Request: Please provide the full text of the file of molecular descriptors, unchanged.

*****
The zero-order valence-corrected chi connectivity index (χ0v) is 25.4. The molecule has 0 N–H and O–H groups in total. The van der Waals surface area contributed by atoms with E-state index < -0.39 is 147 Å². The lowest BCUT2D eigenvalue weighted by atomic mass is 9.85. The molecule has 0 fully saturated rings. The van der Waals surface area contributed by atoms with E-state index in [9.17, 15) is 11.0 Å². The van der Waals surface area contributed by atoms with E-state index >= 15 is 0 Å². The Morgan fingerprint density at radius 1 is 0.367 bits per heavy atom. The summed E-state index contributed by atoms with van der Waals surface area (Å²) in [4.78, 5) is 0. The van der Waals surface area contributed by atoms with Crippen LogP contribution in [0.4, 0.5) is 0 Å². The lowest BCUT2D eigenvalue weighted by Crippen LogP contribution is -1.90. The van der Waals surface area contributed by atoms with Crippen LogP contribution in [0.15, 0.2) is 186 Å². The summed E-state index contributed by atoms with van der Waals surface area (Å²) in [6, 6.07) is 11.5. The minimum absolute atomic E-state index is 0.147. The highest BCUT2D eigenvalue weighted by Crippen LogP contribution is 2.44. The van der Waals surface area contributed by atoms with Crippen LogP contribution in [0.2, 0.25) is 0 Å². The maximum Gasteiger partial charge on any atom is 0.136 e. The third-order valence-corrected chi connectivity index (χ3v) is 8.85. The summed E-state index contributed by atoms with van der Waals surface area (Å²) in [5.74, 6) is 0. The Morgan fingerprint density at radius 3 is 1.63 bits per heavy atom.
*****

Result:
The zero-order valence-corrected chi connectivity index (χ0v) is 25.4. The molecule has 0 N–H and O–H groups in total. The van der Waals surface area contributed by atoms with E-state index < -0.39 is 147 Å². The lowest BCUT2D eigenvalue weighted by atomic mass is 9.85. The molecule has 0 fully saturated rings. The van der Waals surface area contributed by atoms with E-state index in [9.17, 15) is 11.0 Å². The van der Waals surface area contributed by atoms with E-state index >= 15 is 0 Å². The Morgan fingerprint density at radius 1 is 0.367 bits per heavy atom. The summed E-state index contributed by atoms with van der Waals surface area (Å²) in [4.78, 5) is 0. The van der Waals surface area contributed by atoms with Crippen LogP contribution in [0.4, 0.5) is 0 Å². The lowest BCUT2D eigenvalue weighted by Crippen LogP contribution is -1.90. The van der Waals surface area contributed by atoms with Crippen LogP contribution in [0.15, 0.2) is 186 Å². The summed E-state index contributed by atoms with van der Waals surface area (Å²) in [6, 6.07) is 11.5. The minimum absolute atomic E-state index is 0.147. The highest BCUT2D eigenvalue weighted by Crippen LogP contribution is 2.44. The van der Waals surface area contributed by atoms with Crippen LogP contribution in [0.2, 0.25) is 0 Å². The maximum Gasteiger partial charge on any atom is 0.136 e. The third-order valence-corrected chi connectivity index (χ3v) is 8.85. The summed E-state index contributed by atoms with van der Waals surface area (Å²) in [5.74, 6) is 0. The Morgan fingerprint density at radius 3 is 1.63 bits per heavy atom.